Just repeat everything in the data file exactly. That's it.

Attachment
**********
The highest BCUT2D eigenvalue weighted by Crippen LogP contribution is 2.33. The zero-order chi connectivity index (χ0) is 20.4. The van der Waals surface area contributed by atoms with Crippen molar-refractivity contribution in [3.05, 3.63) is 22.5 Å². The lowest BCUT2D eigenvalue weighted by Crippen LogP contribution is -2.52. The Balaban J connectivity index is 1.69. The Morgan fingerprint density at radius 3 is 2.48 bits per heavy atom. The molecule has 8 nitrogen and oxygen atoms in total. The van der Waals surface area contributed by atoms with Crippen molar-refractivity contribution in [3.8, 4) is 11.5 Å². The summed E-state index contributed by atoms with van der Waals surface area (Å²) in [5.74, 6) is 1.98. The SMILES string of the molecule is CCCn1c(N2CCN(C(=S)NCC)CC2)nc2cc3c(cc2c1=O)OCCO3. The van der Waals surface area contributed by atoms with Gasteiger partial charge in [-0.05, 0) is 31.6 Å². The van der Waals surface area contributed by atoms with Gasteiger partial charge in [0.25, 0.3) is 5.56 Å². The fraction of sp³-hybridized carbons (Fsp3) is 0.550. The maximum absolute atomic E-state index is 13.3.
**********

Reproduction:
The highest BCUT2D eigenvalue weighted by Crippen LogP contribution is 2.33. The zero-order chi connectivity index (χ0) is 20.4. The van der Waals surface area contributed by atoms with Crippen molar-refractivity contribution in [3.05, 3.63) is 22.5 Å². The lowest BCUT2D eigenvalue weighted by Crippen LogP contribution is -2.52. The Balaban J connectivity index is 1.69. The Morgan fingerprint density at radius 3 is 2.48 bits per heavy atom. The molecule has 8 nitrogen and oxygen atoms in total. The van der Waals surface area contributed by atoms with Crippen molar-refractivity contribution in [3.8, 4) is 11.5 Å². The summed E-state index contributed by atoms with van der Waals surface area (Å²) in [5.74, 6) is 1.98. The SMILES string of the molecule is CCCn1c(N2CCN(C(=S)NCC)CC2)nc2cc3c(cc2c1=O)OCCO3. The van der Waals surface area contributed by atoms with Gasteiger partial charge in [-0.05, 0) is 31.6 Å². The van der Waals surface area contributed by atoms with Gasteiger partial charge in [0.25, 0.3) is 5.56 Å². The fraction of sp³-hybridized carbons (Fsp3) is 0.550. The maximum absolute atomic E-state index is 13.3.